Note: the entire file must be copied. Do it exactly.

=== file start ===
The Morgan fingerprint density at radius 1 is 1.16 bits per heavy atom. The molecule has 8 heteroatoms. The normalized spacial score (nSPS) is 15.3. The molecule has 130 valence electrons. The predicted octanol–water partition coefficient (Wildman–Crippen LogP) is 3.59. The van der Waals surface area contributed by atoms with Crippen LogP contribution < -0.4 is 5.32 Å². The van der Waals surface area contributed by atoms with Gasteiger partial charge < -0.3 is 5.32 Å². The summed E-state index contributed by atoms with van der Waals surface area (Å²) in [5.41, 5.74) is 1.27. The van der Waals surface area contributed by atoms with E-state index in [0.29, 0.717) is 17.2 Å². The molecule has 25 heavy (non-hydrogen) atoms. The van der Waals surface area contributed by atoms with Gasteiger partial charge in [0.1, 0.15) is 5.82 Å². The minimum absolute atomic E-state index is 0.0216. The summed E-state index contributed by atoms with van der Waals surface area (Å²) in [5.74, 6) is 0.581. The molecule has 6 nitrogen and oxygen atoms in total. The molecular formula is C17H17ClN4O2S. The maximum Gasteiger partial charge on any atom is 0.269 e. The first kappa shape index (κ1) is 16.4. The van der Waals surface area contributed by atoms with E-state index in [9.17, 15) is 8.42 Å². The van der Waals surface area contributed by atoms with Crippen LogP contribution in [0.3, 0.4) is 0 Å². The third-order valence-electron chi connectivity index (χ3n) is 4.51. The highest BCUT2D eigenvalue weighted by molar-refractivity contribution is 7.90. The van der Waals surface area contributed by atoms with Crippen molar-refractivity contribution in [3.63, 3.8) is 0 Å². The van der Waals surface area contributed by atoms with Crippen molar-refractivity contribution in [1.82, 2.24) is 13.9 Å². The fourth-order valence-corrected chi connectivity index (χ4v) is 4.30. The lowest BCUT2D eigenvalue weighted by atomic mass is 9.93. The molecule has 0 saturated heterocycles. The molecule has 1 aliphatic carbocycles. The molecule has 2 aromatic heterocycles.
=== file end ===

The Morgan fingerprint density at radius 1 is 1.16 bits per heavy atom. The molecule has 8 heteroatoms. The normalized spacial score (nSPS) is 15.3. The molecule has 130 valence electrons. The predicted octanol–water partition coefficient (Wildman–Crippen LogP) is 3.59. The van der Waals surface area contributed by atoms with Crippen LogP contribution < -0.4 is 5.32 Å². The van der Waals surface area contributed by atoms with Gasteiger partial charge < -0.3 is 5.32 Å². The summed E-state index contributed by atoms with van der Waals surface area (Å²) in [5.41, 5.74) is 1.27. The van der Waals surface area contributed by atoms with E-state index in [0.29, 0.717) is 17.2 Å². The molecule has 25 heavy (non-hydrogen) atoms. The van der Waals surface area contributed by atoms with Gasteiger partial charge in [0.1, 0.15) is 5.82 Å². The minimum absolute atomic E-state index is 0.0216. The summed E-state index contributed by atoms with van der Waals surface area (Å²) in [5.74, 6) is 0.581. The molecule has 6 nitrogen and oxygen atoms in total. The molecular formula is C17H17ClN4O2S. The maximum Gasteiger partial charge on any atom is 0.269 e. The first kappa shape index (κ1) is 16.4. The van der Waals surface area contributed by atoms with E-state index in [9.17, 15) is 8.42 Å². The van der Waals surface area contributed by atoms with Crippen LogP contribution in [0.3, 0.4) is 0 Å². The third-order valence-electron chi connectivity index (χ3n) is 4.51. The highest BCUT2D eigenvalue weighted by molar-refractivity contribution is 7.90. The van der Waals surface area contributed by atoms with Crippen molar-refractivity contribution in [3.63, 3.8) is 0 Å². The van der Waals surface area contributed by atoms with Crippen molar-refractivity contribution in [1.82, 2.24) is 13.9 Å². The fourth-order valence-corrected chi connectivity index (χ4v) is 4.30. The lowest BCUT2D eigenvalue weighted by atomic mass is 9.93. The molecule has 0 saturated heterocycles. The molecule has 1 aliphatic carbocycles. The molecule has 2 aromatic heterocycles.